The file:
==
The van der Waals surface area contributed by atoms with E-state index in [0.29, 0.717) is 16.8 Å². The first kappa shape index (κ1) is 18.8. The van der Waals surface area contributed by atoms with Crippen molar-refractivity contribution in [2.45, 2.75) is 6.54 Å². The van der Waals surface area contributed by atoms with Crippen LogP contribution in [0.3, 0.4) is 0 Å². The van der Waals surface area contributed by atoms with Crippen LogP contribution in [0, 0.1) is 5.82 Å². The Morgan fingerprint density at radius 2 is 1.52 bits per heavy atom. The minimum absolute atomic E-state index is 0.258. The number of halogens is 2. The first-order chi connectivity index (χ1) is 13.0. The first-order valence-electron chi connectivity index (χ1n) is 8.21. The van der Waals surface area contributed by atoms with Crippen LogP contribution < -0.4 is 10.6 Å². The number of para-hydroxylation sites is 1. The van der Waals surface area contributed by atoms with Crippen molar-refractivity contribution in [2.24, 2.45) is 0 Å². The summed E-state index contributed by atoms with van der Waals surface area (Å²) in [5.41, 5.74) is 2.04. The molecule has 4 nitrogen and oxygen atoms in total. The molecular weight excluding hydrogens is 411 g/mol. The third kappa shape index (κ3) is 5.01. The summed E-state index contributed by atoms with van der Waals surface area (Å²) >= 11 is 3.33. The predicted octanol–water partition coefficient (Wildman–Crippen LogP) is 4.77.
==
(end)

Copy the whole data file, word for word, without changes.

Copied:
The van der Waals surface area contributed by atoms with E-state index in [0.29, 0.717) is 16.8 Å². The first kappa shape index (κ1) is 18.8. The van der Waals surface area contributed by atoms with Crippen molar-refractivity contribution in [2.45, 2.75) is 6.54 Å². The van der Waals surface area contributed by atoms with Crippen LogP contribution in [0.3, 0.4) is 0 Å². The van der Waals surface area contributed by atoms with Crippen LogP contribution in [0, 0.1) is 5.82 Å². The Morgan fingerprint density at radius 2 is 1.52 bits per heavy atom. The minimum absolute atomic E-state index is 0.258. The number of halogens is 2. The first-order chi connectivity index (χ1) is 13.0. The first-order valence-electron chi connectivity index (χ1n) is 8.21. The van der Waals surface area contributed by atoms with Crippen LogP contribution < -0.4 is 10.6 Å². The number of para-hydroxylation sites is 1. The van der Waals surface area contributed by atoms with Crippen molar-refractivity contribution in [2.24, 2.45) is 0 Å². The summed E-state index contributed by atoms with van der Waals surface area (Å²) in [5.41, 5.74) is 2.04. The molecule has 4 nitrogen and oxygen atoms in total. The molecular weight excluding hydrogens is 411 g/mol. The third kappa shape index (κ3) is 5.01. The summed E-state index contributed by atoms with van der Waals surface area (Å²) >= 11 is 3.33. The predicted octanol–water partition coefficient (Wildman–Crippen LogP) is 4.77.